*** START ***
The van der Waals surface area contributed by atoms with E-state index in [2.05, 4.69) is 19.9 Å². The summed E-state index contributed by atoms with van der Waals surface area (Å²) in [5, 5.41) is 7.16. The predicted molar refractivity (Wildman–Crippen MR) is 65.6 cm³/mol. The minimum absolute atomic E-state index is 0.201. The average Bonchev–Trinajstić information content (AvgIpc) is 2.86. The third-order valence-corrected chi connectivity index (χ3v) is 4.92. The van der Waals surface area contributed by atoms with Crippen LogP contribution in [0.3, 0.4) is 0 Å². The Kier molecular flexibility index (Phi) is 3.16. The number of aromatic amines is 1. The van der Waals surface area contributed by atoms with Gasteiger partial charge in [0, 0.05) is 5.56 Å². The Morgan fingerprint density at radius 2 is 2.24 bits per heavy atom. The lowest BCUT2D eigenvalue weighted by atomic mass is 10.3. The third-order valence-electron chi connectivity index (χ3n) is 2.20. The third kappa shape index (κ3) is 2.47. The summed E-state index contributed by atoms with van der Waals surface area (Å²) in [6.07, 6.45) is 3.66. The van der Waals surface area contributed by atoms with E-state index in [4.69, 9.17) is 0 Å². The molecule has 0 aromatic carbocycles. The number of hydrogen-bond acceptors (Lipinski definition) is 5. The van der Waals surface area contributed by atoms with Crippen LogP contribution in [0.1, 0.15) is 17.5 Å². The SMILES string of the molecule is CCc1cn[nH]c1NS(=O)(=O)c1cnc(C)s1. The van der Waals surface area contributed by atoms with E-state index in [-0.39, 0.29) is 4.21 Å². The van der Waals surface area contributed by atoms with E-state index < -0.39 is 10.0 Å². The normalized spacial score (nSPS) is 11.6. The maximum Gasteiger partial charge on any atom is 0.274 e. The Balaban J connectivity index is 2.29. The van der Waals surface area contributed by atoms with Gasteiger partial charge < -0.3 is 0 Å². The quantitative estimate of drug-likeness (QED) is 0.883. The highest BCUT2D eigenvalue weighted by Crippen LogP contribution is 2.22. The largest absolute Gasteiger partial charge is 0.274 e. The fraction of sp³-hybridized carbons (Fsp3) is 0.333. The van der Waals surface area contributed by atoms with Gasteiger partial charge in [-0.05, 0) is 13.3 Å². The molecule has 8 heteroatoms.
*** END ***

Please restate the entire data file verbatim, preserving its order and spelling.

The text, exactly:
The van der Waals surface area contributed by atoms with E-state index in [2.05, 4.69) is 19.9 Å². The summed E-state index contributed by atoms with van der Waals surface area (Å²) in [5, 5.41) is 7.16. The predicted molar refractivity (Wildman–Crippen MR) is 65.6 cm³/mol. The minimum absolute atomic E-state index is 0.201. The average Bonchev–Trinajstić information content (AvgIpc) is 2.86. The third-order valence-corrected chi connectivity index (χ3v) is 4.92. The van der Waals surface area contributed by atoms with Crippen LogP contribution in [0.3, 0.4) is 0 Å². The Kier molecular flexibility index (Phi) is 3.16. The number of aromatic amines is 1. The van der Waals surface area contributed by atoms with Gasteiger partial charge in [0, 0.05) is 5.56 Å². The Morgan fingerprint density at radius 2 is 2.24 bits per heavy atom. The lowest BCUT2D eigenvalue weighted by atomic mass is 10.3. The third-order valence-electron chi connectivity index (χ3n) is 2.20. The third kappa shape index (κ3) is 2.47. The summed E-state index contributed by atoms with van der Waals surface area (Å²) in [6.07, 6.45) is 3.66. The van der Waals surface area contributed by atoms with E-state index in [4.69, 9.17) is 0 Å². The molecule has 0 aromatic carbocycles. The number of hydrogen-bond acceptors (Lipinski definition) is 5. The van der Waals surface area contributed by atoms with Crippen LogP contribution in [0.1, 0.15) is 17.5 Å². The SMILES string of the molecule is CCc1cn[nH]c1NS(=O)(=O)c1cnc(C)s1. The van der Waals surface area contributed by atoms with E-state index in [-0.39, 0.29) is 4.21 Å². The van der Waals surface area contributed by atoms with E-state index < -0.39 is 10.0 Å². The normalized spacial score (nSPS) is 11.6. The maximum Gasteiger partial charge on any atom is 0.274 e. The Balaban J connectivity index is 2.29. The van der Waals surface area contributed by atoms with Gasteiger partial charge < -0.3 is 0 Å². The quantitative estimate of drug-likeness (QED) is 0.883. The highest BCUT2D eigenvalue weighted by Crippen LogP contribution is 2.22. The largest absolute Gasteiger partial charge is 0.274 e. The fraction of sp³-hybridized carbons (Fsp3) is 0.333. The van der Waals surface area contributed by atoms with Gasteiger partial charge in [-0.05, 0) is 13.3 Å². The molecule has 8 heteroatoms.